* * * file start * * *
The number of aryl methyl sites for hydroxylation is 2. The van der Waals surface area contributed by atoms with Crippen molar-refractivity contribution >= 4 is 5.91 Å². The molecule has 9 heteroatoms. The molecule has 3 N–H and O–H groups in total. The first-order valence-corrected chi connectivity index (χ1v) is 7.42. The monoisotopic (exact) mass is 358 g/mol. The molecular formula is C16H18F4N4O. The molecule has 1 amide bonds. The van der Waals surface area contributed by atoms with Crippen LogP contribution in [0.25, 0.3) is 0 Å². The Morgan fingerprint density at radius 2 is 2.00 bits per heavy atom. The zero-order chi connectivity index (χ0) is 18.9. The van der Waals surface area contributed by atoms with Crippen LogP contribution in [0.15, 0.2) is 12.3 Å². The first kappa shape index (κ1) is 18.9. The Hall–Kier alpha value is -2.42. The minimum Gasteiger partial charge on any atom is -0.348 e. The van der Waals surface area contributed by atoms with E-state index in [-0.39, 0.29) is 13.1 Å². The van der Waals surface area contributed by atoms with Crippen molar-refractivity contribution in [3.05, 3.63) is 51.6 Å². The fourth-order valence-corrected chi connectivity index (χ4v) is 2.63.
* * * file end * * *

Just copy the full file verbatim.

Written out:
The number of aryl methyl sites for hydroxylation is 2. The van der Waals surface area contributed by atoms with Crippen molar-refractivity contribution >= 4 is 5.91 Å². The molecule has 9 heteroatoms. The molecule has 3 N–H and O–H groups in total. The first-order valence-corrected chi connectivity index (χ1v) is 7.42. The monoisotopic (exact) mass is 358 g/mol. The molecular formula is C16H18F4N4O. The molecule has 1 amide bonds. The van der Waals surface area contributed by atoms with Crippen LogP contribution in [0.25, 0.3) is 0 Å². The Morgan fingerprint density at radius 2 is 2.00 bits per heavy atom. The zero-order chi connectivity index (χ0) is 18.9. The van der Waals surface area contributed by atoms with Crippen LogP contribution in [0.15, 0.2) is 12.3 Å². The first kappa shape index (κ1) is 18.9. The Hall–Kier alpha value is -2.42. The minimum Gasteiger partial charge on any atom is -0.348 e. The van der Waals surface area contributed by atoms with E-state index in [-0.39, 0.29) is 13.1 Å². The van der Waals surface area contributed by atoms with Crippen molar-refractivity contribution in [3.05, 3.63) is 51.6 Å². The fourth-order valence-corrected chi connectivity index (χ4v) is 2.63.